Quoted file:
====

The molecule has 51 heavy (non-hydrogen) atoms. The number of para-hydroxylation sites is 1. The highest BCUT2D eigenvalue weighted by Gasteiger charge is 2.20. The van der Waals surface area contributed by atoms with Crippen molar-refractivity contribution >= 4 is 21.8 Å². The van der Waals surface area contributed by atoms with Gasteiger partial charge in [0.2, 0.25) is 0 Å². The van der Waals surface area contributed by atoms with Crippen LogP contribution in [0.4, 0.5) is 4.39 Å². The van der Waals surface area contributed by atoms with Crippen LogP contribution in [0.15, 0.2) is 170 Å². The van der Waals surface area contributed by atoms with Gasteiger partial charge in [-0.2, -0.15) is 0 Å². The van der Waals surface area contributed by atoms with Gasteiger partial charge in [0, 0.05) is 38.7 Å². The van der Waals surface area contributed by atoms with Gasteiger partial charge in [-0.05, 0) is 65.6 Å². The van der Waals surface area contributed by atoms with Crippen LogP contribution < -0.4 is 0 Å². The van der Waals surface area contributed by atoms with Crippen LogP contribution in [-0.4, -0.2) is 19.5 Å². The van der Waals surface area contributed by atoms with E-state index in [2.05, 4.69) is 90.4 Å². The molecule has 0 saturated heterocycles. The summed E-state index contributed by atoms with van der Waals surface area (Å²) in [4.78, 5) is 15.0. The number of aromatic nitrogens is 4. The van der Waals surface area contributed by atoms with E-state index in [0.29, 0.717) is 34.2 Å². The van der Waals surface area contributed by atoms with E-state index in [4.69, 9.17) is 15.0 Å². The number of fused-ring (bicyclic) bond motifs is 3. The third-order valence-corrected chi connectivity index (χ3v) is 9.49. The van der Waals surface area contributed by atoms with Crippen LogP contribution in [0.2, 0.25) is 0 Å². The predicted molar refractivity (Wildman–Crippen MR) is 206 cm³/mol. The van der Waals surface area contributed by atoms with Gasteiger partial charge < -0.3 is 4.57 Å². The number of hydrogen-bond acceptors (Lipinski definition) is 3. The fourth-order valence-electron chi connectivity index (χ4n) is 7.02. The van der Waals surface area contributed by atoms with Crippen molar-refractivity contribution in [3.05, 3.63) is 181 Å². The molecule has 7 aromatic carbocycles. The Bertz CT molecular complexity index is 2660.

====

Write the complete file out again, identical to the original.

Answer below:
The molecule has 51 heavy (non-hydrogen) atoms. The number of para-hydroxylation sites is 1. The highest BCUT2D eigenvalue weighted by Gasteiger charge is 2.20. The van der Waals surface area contributed by atoms with Crippen molar-refractivity contribution >= 4 is 21.8 Å². The van der Waals surface area contributed by atoms with Gasteiger partial charge in [0.2, 0.25) is 0 Å². The van der Waals surface area contributed by atoms with Crippen LogP contribution in [0.4, 0.5) is 4.39 Å². The van der Waals surface area contributed by atoms with Crippen LogP contribution in [0.15, 0.2) is 170 Å². The van der Waals surface area contributed by atoms with Gasteiger partial charge in [-0.2, -0.15) is 0 Å². The van der Waals surface area contributed by atoms with Gasteiger partial charge in [0, 0.05) is 38.7 Å². The van der Waals surface area contributed by atoms with Gasteiger partial charge in [-0.05, 0) is 65.6 Å². The van der Waals surface area contributed by atoms with Crippen LogP contribution < -0.4 is 0 Å². The van der Waals surface area contributed by atoms with Crippen LogP contribution in [-0.4, -0.2) is 19.5 Å². The van der Waals surface area contributed by atoms with E-state index in [2.05, 4.69) is 90.4 Å². The molecule has 0 saturated heterocycles. The summed E-state index contributed by atoms with van der Waals surface area (Å²) in [4.78, 5) is 15.0. The number of aromatic nitrogens is 4. The van der Waals surface area contributed by atoms with E-state index in [0.29, 0.717) is 34.2 Å². The van der Waals surface area contributed by atoms with E-state index in [4.69, 9.17) is 15.0 Å². The number of fused-ring (bicyclic) bond motifs is 3. The third-order valence-corrected chi connectivity index (χ3v) is 9.49. The van der Waals surface area contributed by atoms with Crippen LogP contribution in [0.2, 0.25) is 0 Å². The predicted molar refractivity (Wildman–Crippen MR) is 206 cm³/mol. The van der Waals surface area contributed by atoms with Gasteiger partial charge < -0.3 is 4.57 Å². The number of hydrogen-bond acceptors (Lipinski definition) is 3. The fourth-order valence-electron chi connectivity index (χ4n) is 7.02. The van der Waals surface area contributed by atoms with Crippen molar-refractivity contribution in [3.05, 3.63) is 181 Å². The molecule has 7 aromatic carbocycles. The Bertz CT molecular complexity index is 2660.